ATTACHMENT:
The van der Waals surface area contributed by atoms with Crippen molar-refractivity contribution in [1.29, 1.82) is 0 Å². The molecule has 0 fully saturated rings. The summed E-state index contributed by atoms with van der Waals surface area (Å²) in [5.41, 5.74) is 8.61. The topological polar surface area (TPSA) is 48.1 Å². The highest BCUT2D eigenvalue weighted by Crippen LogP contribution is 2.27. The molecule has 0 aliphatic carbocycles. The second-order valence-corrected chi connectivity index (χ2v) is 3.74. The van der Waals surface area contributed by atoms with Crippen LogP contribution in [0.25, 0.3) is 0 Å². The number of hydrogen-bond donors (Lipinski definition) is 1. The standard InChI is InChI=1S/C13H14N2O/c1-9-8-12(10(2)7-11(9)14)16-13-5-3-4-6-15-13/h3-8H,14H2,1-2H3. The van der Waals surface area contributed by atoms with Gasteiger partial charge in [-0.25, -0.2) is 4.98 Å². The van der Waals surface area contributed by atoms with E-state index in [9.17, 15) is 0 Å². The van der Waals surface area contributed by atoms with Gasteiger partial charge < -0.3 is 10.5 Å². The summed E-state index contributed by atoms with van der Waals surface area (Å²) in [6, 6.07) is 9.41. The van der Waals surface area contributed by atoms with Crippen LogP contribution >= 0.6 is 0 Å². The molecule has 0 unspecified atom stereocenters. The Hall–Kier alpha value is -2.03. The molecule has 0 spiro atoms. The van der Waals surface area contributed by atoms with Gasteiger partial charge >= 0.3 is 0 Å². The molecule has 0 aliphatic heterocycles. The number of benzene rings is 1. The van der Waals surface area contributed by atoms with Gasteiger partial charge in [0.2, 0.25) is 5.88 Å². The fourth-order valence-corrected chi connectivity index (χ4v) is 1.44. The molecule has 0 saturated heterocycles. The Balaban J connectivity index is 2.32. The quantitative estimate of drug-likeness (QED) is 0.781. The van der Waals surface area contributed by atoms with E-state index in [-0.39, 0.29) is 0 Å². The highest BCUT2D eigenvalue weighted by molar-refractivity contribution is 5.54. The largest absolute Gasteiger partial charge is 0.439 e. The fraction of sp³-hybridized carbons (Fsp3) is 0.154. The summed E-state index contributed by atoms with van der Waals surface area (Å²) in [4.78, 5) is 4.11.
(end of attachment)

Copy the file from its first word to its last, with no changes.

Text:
The van der Waals surface area contributed by atoms with Crippen molar-refractivity contribution in [1.29, 1.82) is 0 Å². The molecule has 0 fully saturated rings. The summed E-state index contributed by atoms with van der Waals surface area (Å²) in [5.41, 5.74) is 8.61. The topological polar surface area (TPSA) is 48.1 Å². The highest BCUT2D eigenvalue weighted by Crippen LogP contribution is 2.27. The molecule has 0 aliphatic carbocycles. The second-order valence-corrected chi connectivity index (χ2v) is 3.74. The van der Waals surface area contributed by atoms with Crippen LogP contribution in [0.25, 0.3) is 0 Å². The number of hydrogen-bond donors (Lipinski definition) is 1. The standard InChI is InChI=1S/C13H14N2O/c1-9-8-12(10(2)7-11(9)14)16-13-5-3-4-6-15-13/h3-8H,14H2,1-2H3. The van der Waals surface area contributed by atoms with Gasteiger partial charge in [-0.25, -0.2) is 4.98 Å². The van der Waals surface area contributed by atoms with E-state index in [9.17, 15) is 0 Å². The van der Waals surface area contributed by atoms with Gasteiger partial charge < -0.3 is 10.5 Å². The summed E-state index contributed by atoms with van der Waals surface area (Å²) in [6, 6.07) is 9.41. The van der Waals surface area contributed by atoms with Crippen LogP contribution >= 0.6 is 0 Å². The molecule has 0 unspecified atom stereocenters. The Hall–Kier alpha value is -2.03. The molecule has 0 spiro atoms. The van der Waals surface area contributed by atoms with Gasteiger partial charge >= 0.3 is 0 Å². The molecule has 0 aliphatic heterocycles. The number of benzene rings is 1. The van der Waals surface area contributed by atoms with Gasteiger partial charge in [0.2, 0.25) is 5.88 Å². The fourth-order valence-corrected chi connectivity index (χ4v) is 1.44. The molecule has 0 saturated heterocycles. The Balaban J connectivity index is 2.32. The quantitative estimate of drug-likeness (QED) is 0.781. The van der Waals surface area contributed by atoms with E-state index in [-0.39, 0.29) is 0 Å². The highest BCUT2D eigenvalue weighted by molar-refractivity contribution is 5.54. The largest absolute Gasteiger partial charge is 0.439 e. The fraction of sp³-hybridized carbons (Fsp3) is 0.154. The summed E-state index contributed by atoms with van der Waals surface area (Å²) in [4.78, 5) is 4.11.